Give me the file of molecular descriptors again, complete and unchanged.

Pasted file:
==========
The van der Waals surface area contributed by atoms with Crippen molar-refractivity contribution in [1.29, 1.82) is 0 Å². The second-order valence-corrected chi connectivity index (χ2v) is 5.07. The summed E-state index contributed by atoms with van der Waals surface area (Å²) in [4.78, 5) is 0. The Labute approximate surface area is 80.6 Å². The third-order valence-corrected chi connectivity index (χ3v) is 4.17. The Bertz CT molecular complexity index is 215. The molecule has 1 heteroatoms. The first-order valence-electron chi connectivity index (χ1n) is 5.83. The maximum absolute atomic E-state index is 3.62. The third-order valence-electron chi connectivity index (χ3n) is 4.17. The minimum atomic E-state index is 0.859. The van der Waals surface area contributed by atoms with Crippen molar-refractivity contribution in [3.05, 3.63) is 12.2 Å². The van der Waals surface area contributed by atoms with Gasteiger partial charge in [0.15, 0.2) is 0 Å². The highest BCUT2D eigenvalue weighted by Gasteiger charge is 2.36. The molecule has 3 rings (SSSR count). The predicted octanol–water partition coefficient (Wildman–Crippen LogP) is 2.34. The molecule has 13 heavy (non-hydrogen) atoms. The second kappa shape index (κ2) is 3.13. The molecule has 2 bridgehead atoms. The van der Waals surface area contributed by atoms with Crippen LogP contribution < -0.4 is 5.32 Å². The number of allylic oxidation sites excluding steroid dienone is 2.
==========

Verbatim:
The van der Waals surface area contributed by atoms with Crippen molar-refractivity contribution in [1.29, 1.82) is 0 Å². The second-order valence-corrected chi connectivity index (χ2v) is 5.07. The summed E-state index contributed by atoms with van der Waals surface area (Å²) in [4.78, 5) is 0. The Labute approximate surface area is 80.6 Å². The third-order valence-corrected chi connectivity index (χ3v) is 4.17. The Bertz CT molecular complexity index is 215. The molecule has 1 heteroatoms. The first-order valence-electron chi connectivity index (χ1n) is 5.83. The maximum absolute atomic E-state index is 3.62. The third-order valence-electron chi connectivity index (χ3n) is 4.17. The minimum atomic E-state index is 0.859. The van der Waals surface area contributed by atoms with Crippen molar-refractivity contribution in [3.05, 3.63) is 12.2 Å². The van der Waals surface area contributed by atoms with Gasteiger partial charge in [0.15, 0.2) is 0 Å². The highest BCUT2D eigenvalue weighted by Gasteiger charge is 2.36. The molecule has 3 rings (SSSR count). The predicted octanol–water partition coefficient (Wildman–Crippen LogP) is 2.34. The molecule has 13 heavy (non-hydrogen) atoms. The second kappa shape index (κ2) is 3.13. The molecule has 2 bridgehead atoms. The van der Waals surface area contributed by atoms with Crippen LogP contribution < -0.4 is 5.32 Å². The number of allylic oxidation sites excluding steroid dienone is 2.